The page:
Nasir stared at him with an expression that clearly showed concern for his sanity “Itai?”
“Follow me,” Itai repeated with certainty.
“What? What do you mean?” Tadao almost shouted.
Nasir took his backpack and positioned himself behind Itai. “May Allah protect us!”
Watching Nasir, Tadao did the same. Itai took the closed book in both hands, pointing it towards the fire, as they approached the door. The book emitted an increasingly intense light. Gradually, a large shield began to form, surrounding the three boys.
“Wow! It's a light vehicle, a merkaba!” Nasir said, reverently, his gaze locked on the intense white light of the forming shield.
“Incredible!” Tadao said, forming his own silent prayer, Thank you, Lord Buddha.
Steadfastly Itai moved towards the door now engulfed by large flames. He advanced out of the room, into the hallway, the light shield in front of him, and as he moved, he created a clear path, the shield pushing away the flames, heat and smoke. He stopped in front of Shanti’s bedroom door. The wood was charred and blackened and the ancient lock had popped free, leaving the door swinging brokenly. Their friends had crowded at the back of the room, near the window, trying to get away from the thick, choking smoke. “Grab your backpacks! Get behind Nasir and Tadao!” Itai shouted.
“We’re coming!” Antônio said, grabbing his backpack and walking swiftly towards the door.
Lord Ganesha, please open those paths, Shanti prayed, putting all of her faith into the prayer.
Within moments, the three were in place. The light shield began to grow sideways, eventually forming a large cube of light, protecting all of them. They crossed the hall, safe from the flames. As they went down the stairs, they heard the roof collapsing behind them. The reception area had been completely destroyed by fire, but again they passed through the devastation completely shielded from the heat and flames. They reached the door leading to the outside. Itai wasted no time in pulling it open and they poured out of the burning building.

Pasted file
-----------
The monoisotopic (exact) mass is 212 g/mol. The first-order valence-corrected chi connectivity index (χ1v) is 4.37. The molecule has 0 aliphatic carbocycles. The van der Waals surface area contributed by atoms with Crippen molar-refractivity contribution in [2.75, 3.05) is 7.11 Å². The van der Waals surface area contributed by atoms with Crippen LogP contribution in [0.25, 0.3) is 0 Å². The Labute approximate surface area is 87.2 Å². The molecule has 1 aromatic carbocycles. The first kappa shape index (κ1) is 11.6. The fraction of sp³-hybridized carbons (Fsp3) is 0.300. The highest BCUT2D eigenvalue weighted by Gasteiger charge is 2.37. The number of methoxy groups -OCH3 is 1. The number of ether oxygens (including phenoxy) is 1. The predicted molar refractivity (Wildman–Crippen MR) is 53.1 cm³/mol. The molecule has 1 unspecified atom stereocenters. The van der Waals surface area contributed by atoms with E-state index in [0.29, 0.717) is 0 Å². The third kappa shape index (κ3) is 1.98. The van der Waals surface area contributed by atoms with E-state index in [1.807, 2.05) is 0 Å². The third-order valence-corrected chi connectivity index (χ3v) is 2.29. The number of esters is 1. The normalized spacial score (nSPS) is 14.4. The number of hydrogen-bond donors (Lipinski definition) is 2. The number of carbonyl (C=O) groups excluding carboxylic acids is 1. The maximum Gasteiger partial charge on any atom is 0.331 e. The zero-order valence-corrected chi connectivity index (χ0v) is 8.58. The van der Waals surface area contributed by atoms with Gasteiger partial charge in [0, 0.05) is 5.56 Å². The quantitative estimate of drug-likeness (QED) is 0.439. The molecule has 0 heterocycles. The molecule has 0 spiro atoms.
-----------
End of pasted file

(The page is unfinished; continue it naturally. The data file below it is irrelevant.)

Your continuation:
As soon as the last one of them stepped onto the street, the old pension began to collapse, turning into a huge bonfire.

About the Author:
F. T. Camargo is an Italian Brazilian living in Sao Paulo, Brazil. An award winning architect and author, he also studied Arts and Media and has a post degree in Economics and MBA in e-commerce. He is a vegetarian because of his love for all animals and has been deeply involved in causes for their protection and freedom. He is a world traveler adventurer, outdoor sports lover, speaks 4 languages and has published a travel book “Rio, Maravilha!”
For many years he has been practicing yoga and meditation and studying the Kabbalah. His exploration of spiritual teachings motivated a commitment to self-development which in turn created a new path and goal in life. Shanti and the Magic Mandala was born from his inner journey.


1. When did you first realize you wanted to be a writer?